After a few cameos and a remake of the original trilogy, the eagerly anticipated return of Crash Bandicoot has finally resulted in a brand new game in the franchise. Crash Bandicoot 4: It’s About Time is out now for the PlayStation 4 and Xbox One, and although he’s no longer exclusively a Sony mascot we felt we had to go the PS4 route with this one.
Before developer Toys for Bob started with their run of producing excellent remakes of the original Spyro and Crash Bandicoot games, they produced games in the Skylanders franchise. That was the first time that Crash popped up as a cameo character, so the developer clearly has a lot of love for the Crash Bandicoot games. In both the remakes and this new game, that clearly shows.
One of the last big console releases before the PS5 and new Xbox see the light of day, Crash Bandicoot 4: It’s About Time certainly looks the part. The remakes looked mighty fine as well, but because Crash 4 was designed from the ground up for current gen consoles the developer wasn’t confined by some of the restrictions that the old tech brought with it – like limited camera angles. Take that away and you have a Crash Bandicoot game that really pops with gorgeous colors and environments, making Crash 4 the best looking game in the franchise yet.
It’s not a radical departure from what came earlier though, as Toys for Bob has made sure that the gameplay stays true to its roots, with plenty of “2D” levels sit in a 3D environment. They play around with things like level design to craft something unique rather than a simple copy-paste job though, with longer levels, lots more depth and even gameplay shifts halfway through a level. You might be platforming for a few minutes, only to find yourself gliding down a rail or rolling yourself down a hill. Plenty of variety here, across a campaign that could have been longer as it clocks in at six to seven hours of gameplay time.
You’ll also encounter more enchanted masks in the new game – one of which slows down time and ties into the core story. Diversity is the name of the game here, as on top of the gameplay styles and masks you’ll also assume control of a variety of characters throughout the story – the game even giving you the option to play as Crash’s sister Coco instead.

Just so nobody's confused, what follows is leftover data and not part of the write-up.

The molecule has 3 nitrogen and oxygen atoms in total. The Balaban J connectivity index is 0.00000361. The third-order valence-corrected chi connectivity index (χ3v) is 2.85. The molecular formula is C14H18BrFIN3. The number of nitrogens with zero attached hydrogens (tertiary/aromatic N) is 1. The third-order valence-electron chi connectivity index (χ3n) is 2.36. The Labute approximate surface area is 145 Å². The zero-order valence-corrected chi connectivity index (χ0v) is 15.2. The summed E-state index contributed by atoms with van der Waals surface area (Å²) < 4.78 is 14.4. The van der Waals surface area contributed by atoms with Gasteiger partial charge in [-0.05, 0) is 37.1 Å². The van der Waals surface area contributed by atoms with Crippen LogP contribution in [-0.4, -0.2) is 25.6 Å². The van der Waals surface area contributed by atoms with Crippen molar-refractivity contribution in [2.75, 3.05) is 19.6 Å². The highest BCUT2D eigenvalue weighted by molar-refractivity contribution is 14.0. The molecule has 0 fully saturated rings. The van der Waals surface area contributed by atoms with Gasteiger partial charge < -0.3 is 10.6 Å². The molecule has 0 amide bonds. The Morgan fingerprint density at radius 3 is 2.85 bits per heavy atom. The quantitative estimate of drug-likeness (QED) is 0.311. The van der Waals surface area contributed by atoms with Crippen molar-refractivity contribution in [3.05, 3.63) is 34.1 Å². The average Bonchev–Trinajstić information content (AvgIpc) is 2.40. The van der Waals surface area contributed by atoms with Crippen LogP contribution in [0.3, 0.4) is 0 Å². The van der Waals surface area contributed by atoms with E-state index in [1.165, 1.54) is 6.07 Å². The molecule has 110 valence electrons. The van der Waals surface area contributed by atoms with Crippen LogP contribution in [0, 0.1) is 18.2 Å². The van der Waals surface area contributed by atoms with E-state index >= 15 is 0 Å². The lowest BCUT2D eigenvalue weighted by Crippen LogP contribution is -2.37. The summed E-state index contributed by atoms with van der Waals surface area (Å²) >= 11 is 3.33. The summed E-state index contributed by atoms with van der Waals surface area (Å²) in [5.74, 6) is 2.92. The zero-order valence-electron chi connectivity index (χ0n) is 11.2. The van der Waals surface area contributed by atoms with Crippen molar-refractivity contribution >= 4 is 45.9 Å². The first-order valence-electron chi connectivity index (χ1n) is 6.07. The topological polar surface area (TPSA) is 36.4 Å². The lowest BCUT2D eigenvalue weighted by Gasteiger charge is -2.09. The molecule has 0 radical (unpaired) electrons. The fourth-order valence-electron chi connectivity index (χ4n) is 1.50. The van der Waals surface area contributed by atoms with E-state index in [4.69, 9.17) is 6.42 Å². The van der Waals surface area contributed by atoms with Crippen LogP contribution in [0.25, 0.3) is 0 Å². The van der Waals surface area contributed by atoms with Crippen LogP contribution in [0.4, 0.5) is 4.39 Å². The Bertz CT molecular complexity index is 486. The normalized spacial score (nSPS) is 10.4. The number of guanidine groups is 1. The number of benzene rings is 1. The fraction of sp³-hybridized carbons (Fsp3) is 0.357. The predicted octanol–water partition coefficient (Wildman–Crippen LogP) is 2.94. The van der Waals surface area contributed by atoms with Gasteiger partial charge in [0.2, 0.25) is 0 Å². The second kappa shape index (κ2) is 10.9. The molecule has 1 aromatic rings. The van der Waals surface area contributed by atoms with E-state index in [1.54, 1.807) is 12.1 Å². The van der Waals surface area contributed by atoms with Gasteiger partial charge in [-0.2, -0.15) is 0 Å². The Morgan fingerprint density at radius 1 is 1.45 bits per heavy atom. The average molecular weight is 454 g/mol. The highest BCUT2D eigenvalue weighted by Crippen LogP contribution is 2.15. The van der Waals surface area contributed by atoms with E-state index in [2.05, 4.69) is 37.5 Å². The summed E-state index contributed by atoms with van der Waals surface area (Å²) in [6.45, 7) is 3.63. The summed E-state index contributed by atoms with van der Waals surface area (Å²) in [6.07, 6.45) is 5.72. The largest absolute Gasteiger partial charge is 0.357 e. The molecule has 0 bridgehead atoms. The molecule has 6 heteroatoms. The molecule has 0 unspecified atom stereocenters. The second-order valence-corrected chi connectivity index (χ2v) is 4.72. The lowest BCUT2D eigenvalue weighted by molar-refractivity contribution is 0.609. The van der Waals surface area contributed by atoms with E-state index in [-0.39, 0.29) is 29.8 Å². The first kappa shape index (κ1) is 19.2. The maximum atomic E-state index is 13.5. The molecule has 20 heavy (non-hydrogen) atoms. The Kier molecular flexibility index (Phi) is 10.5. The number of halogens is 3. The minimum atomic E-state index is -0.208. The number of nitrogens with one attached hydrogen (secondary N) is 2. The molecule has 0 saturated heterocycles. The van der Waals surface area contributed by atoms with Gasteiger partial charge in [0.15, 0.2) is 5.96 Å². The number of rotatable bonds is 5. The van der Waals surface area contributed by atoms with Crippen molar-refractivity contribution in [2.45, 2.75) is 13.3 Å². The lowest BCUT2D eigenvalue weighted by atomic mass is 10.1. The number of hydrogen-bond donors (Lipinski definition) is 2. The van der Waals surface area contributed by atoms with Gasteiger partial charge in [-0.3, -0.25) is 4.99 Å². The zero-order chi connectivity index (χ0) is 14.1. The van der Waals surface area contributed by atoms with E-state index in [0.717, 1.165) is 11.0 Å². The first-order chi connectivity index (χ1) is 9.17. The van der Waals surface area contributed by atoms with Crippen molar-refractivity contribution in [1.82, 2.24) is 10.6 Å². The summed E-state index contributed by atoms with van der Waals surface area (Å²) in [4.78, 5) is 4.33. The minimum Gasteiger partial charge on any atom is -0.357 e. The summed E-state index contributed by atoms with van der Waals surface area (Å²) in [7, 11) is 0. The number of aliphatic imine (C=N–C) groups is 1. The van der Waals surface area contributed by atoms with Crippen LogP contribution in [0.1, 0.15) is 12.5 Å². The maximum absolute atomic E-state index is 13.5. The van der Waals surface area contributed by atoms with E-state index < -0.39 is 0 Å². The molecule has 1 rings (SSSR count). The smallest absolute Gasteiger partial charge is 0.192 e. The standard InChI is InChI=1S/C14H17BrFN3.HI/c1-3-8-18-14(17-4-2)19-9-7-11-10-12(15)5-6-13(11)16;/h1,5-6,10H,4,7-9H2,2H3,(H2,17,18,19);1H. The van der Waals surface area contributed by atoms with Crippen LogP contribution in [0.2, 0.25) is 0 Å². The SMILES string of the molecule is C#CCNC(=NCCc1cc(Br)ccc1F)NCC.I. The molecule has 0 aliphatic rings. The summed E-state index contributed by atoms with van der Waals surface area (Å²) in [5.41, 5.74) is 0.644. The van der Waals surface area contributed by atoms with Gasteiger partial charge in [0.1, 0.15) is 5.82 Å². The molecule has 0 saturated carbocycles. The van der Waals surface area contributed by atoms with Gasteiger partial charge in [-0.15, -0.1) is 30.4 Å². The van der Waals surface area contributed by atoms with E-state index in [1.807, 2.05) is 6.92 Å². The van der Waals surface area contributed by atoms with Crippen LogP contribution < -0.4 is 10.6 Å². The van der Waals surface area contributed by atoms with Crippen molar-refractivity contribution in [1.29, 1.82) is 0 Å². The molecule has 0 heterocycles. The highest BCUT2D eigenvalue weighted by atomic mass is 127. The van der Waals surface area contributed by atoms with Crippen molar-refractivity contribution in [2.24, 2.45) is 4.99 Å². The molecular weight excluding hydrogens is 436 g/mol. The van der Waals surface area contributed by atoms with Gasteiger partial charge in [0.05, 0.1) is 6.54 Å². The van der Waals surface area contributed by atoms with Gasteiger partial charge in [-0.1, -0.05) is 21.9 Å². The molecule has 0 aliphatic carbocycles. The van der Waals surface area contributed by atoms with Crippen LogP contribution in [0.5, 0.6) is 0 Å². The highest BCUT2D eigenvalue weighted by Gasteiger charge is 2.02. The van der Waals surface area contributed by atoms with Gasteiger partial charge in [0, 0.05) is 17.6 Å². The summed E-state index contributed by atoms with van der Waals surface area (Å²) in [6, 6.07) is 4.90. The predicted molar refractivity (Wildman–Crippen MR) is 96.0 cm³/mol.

Alternate dimensions and timelines feature heavily in Crash Bandicoot 4: It’s About Time, and besides the time-based control mechanic mentioned above you’ll also find yourself revisiting levels with different characters or experiencing that levels have drastically changed. There are VHS tapes you can find as well, giving you a retro-flavored extra helping of Crash Bandicoot – all of which adds to the lasting appeal of the game beyond the relatively short story you play through.
Completionists and trophy hunters will find even more to enjoy, as the game features a ton of collectibles and rewards players for getting through a level with as few deaths as possible – which will require learning a level by heart and thus multiple playthroughs. It’s a challenging game, but the developers lend a hand if you’re having a tough time by adding additional checkpoints in a level as well – though this voids some of the more taxing objectives in the process of course.
The game also caters to the multiplayer crowd, with options to play cooperatively or engage in battle modes, which can be played locally as well. The latter involves either beating (sections of) levels as quickly as possible or amassing as many points as you possibly can, and they’re fun to play although it helps a ton if all the players involved are familiar with the core campaign already – you’ll have an advantage over those who just jump in for a casual game of multiplayer fun.
Crash Bandicoot 4, although it was made by a different developer than the original games, is a labor of love that has given us the best Crash game yet – both in terms of visuals and in its refined gameplay mechanics. I would have enjoyed a longer story campaign with a better-developed narrative, but I had tons of fun going through the game.